Law and Heritage
Edited by Charlotte Waelde, Catherine Cummings, Mathilde Pavis and Helena Enright
Chapter 9: ICH and authority: lawless ‘DIY’ approaches to contemporary ICH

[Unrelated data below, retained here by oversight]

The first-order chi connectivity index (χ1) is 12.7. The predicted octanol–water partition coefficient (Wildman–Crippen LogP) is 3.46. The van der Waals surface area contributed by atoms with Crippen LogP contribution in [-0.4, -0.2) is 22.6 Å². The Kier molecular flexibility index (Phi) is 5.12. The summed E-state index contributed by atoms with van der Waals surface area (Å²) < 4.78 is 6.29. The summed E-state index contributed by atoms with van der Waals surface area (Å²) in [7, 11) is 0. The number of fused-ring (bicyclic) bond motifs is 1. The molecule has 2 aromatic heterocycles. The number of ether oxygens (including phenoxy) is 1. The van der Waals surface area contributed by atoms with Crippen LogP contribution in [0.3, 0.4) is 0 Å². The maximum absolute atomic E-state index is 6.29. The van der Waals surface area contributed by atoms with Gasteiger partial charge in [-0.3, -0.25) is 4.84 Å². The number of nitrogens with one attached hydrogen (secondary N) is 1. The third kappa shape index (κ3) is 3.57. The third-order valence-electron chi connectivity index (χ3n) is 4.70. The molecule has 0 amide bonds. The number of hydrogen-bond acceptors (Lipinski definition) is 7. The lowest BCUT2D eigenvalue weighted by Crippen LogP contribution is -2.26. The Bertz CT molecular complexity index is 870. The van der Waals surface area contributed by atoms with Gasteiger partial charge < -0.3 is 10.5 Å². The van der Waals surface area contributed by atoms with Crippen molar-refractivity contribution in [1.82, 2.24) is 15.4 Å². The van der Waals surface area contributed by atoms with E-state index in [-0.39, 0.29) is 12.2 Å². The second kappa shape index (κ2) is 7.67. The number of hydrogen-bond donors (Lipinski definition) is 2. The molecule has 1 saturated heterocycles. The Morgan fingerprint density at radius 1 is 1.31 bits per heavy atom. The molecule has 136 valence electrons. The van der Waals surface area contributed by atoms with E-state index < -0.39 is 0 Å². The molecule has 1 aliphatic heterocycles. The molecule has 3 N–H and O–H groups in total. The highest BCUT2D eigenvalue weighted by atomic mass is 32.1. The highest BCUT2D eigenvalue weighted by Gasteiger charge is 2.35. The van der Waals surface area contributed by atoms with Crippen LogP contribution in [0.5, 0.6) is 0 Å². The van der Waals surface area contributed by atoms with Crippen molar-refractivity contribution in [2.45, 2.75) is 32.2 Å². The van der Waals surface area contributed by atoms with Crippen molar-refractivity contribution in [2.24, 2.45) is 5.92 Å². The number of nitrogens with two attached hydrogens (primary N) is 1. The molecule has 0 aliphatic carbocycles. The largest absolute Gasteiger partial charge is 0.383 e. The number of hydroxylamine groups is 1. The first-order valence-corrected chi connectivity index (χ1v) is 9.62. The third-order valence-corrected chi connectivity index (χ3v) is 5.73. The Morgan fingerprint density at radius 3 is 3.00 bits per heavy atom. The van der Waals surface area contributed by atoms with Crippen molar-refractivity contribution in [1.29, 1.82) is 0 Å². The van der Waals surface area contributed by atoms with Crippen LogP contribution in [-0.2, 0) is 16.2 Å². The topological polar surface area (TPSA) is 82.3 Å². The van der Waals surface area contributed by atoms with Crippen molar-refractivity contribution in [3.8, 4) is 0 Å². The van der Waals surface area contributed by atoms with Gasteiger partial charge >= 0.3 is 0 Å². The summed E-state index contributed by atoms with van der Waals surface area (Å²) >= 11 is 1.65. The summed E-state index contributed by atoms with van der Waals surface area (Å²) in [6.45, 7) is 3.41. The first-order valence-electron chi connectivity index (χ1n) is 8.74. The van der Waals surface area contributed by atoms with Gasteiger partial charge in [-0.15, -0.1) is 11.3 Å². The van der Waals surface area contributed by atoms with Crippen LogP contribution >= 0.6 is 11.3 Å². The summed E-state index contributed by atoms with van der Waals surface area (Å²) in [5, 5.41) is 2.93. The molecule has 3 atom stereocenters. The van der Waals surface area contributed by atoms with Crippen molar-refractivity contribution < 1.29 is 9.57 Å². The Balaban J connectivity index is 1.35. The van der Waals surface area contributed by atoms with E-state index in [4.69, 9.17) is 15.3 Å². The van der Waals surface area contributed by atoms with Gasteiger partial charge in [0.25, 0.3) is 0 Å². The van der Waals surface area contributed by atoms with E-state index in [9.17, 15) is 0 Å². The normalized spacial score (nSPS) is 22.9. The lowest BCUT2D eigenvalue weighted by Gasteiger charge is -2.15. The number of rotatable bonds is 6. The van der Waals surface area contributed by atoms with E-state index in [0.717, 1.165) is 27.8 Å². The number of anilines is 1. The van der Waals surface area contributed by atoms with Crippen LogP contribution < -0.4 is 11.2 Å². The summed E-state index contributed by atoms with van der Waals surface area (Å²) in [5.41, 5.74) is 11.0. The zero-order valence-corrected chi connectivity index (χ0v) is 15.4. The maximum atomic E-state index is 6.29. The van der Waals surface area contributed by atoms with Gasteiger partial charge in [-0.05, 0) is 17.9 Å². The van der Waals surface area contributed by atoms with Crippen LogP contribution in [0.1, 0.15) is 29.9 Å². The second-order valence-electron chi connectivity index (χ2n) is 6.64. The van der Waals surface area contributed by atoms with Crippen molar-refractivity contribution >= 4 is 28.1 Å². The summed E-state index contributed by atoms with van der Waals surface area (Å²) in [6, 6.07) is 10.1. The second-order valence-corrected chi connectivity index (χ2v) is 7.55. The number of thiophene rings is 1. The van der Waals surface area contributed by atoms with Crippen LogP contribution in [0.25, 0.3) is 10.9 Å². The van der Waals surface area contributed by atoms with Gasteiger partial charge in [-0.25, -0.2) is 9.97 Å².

For most people, direct experience of the world tends to be confined to the closely familiar. Everything else is learnt second-hand from others, or increasingly through news, visual and social media as representations of an unfamiliar world where different rules may apply. Heritage often falls into this category. By its traditional definition, heritage has tended to be ‘other’ – those special historic places we occasionally visit or encounter, often in leisure time, to escape everyday routines, to learn or to be inspired. But gradually, and recently, heritage has extended its definition to embrace the ordinary places and activities that we routinely experience through our everyday lives. People’s relationship with heritage has therefore changed, yet the systems for managing it remain largely static. This chapter outlines some of the challenges this situation presents, not least in the relationship between people, places and the practices that connect them, and with a focus on contemporary intangible cultural heritage.
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